Skills and organization building 

In Mni Sota Makoce, the spinners in our fibershed join in community from across a wide geography of places. We have a fairly robust set of folk schools, including the Marine Mills Folk School, the North House Folk School, Duluth Folk School, and the Ely Folk School. Each of these organizations focus on the people first. I find the collective learning and sharing resources to be good sources for building our fibershed, upholding transparent historical knowledge of materials and processes. This work also includes crossing cultural and language barriers in getting people what they need, such as clothing, employment, and access to industry. Woolen mills, folk schools, and guilds are collaborative spaces for specialized knowledge, such as partnering with immigrant communities, sharing expertise and knowledge of textiles around the world, and adopting practices to fit the land and resources where we currently are.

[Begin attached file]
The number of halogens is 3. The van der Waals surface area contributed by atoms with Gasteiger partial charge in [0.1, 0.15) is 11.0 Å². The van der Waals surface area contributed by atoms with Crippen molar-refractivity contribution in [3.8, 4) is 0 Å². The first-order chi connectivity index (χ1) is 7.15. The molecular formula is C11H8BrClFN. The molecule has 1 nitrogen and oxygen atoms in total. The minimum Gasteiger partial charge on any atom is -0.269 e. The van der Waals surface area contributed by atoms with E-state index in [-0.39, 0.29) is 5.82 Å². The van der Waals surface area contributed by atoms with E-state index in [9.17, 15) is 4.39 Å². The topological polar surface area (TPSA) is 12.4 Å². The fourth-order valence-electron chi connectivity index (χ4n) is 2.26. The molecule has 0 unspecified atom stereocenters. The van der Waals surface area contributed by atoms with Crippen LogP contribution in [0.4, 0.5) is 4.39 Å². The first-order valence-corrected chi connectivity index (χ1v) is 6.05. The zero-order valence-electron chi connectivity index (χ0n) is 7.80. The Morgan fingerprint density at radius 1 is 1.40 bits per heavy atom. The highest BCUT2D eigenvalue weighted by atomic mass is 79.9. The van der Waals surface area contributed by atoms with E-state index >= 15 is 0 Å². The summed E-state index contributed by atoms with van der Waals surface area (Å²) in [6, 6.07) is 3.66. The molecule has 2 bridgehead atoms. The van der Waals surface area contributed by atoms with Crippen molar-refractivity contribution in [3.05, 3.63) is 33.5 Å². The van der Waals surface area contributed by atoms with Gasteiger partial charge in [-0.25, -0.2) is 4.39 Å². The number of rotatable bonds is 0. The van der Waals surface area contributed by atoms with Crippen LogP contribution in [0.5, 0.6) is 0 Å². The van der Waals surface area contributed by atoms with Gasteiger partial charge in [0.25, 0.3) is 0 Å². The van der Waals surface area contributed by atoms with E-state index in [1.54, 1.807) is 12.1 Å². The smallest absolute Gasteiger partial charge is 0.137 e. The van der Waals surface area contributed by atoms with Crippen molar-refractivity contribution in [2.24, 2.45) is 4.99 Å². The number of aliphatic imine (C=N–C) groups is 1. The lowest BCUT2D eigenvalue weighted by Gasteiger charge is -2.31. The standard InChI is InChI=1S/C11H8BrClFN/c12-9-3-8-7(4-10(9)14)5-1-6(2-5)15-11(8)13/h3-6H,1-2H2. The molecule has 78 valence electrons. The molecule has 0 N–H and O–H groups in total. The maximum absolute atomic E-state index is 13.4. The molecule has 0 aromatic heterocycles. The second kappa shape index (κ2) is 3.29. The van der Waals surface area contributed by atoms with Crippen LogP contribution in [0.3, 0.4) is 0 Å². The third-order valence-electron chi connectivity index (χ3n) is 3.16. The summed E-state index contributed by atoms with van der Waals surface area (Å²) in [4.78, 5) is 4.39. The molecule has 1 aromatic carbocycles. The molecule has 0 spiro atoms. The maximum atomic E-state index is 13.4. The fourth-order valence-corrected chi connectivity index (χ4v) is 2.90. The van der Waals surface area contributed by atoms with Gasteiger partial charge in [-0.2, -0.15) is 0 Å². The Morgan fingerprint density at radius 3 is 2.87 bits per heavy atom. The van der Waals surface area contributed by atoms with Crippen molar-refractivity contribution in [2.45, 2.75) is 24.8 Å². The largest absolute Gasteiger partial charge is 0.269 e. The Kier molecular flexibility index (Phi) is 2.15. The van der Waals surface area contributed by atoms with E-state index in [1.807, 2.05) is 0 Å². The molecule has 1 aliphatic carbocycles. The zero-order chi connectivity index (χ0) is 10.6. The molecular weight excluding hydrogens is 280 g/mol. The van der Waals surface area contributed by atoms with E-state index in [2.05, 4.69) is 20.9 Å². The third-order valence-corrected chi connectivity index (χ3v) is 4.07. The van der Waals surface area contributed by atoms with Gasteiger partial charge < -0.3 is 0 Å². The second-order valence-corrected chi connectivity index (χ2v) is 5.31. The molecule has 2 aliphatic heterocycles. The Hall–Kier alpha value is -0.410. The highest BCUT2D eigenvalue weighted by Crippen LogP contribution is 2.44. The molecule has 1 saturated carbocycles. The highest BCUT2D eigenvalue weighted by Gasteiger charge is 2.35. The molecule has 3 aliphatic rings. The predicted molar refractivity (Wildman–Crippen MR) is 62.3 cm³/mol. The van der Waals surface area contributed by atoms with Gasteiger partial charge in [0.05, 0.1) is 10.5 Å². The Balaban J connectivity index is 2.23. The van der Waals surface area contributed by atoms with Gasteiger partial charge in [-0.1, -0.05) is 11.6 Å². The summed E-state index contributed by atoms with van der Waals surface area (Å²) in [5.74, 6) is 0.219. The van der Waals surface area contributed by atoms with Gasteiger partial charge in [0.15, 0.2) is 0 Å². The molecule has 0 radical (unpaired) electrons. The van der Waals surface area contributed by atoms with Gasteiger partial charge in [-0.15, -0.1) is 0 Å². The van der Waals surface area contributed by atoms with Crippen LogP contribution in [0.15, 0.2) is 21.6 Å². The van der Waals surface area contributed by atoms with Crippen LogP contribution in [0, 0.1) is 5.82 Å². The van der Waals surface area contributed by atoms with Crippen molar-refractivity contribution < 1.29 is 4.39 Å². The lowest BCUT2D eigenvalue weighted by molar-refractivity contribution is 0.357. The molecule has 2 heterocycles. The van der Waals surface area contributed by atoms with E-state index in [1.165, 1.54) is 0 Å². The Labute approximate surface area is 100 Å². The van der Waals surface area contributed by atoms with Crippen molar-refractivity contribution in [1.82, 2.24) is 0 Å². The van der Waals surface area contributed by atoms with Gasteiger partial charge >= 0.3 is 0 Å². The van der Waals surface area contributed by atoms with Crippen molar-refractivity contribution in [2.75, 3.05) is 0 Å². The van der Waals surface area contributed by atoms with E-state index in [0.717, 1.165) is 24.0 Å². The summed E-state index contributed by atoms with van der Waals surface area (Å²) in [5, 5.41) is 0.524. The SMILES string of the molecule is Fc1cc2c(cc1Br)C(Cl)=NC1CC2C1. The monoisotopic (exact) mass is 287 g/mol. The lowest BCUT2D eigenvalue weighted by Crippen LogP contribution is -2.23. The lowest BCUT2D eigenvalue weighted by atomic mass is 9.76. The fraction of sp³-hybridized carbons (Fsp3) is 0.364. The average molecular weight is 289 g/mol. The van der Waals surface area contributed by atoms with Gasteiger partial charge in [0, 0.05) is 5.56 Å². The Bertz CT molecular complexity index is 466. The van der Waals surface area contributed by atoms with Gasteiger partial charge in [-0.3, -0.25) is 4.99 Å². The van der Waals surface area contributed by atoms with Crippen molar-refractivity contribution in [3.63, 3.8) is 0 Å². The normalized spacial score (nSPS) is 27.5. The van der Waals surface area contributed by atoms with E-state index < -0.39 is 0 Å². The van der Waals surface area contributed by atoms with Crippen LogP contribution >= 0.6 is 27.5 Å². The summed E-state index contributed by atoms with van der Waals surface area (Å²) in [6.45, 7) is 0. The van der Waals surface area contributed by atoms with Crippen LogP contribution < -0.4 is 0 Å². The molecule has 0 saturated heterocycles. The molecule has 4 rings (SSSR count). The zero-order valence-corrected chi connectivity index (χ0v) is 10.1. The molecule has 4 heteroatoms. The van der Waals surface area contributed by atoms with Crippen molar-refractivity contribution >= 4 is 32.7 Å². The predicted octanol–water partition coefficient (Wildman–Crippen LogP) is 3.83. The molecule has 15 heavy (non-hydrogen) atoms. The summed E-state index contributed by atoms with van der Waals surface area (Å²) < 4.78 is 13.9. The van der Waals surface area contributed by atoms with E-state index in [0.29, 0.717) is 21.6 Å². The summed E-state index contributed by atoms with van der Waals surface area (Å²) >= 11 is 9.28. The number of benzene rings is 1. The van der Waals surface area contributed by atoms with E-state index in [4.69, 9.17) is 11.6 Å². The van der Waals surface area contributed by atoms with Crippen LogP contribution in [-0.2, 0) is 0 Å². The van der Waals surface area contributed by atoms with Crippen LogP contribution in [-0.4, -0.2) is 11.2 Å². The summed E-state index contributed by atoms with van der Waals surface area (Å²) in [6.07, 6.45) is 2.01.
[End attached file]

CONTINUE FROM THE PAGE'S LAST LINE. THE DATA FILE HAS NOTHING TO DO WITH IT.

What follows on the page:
These places of intermediary, relational work are important for celebrating the detail and expertise of our local fibershed. For example, at the 2022 Shepherds Harvest festival, a person looking to downsize their wheel collection and someone with zero budget for a wheel were able to trade and share their joy of fiber arts. Our Minnesota fibershed continues to expand, growing and revitalizing with the Three Rivers Fibershed and Norn Sisters Woolen Mill, among the dedicated shepherds both new and well-established. 

Next steps 

I hope you will join us for the continued relationship building and sustaining – and perhaps through quality avenues that help bridge our landmasses such as PLY! 

Chillon Leach and author Christen Pentek with Finn and Jacob wool at Spinner’s Flock.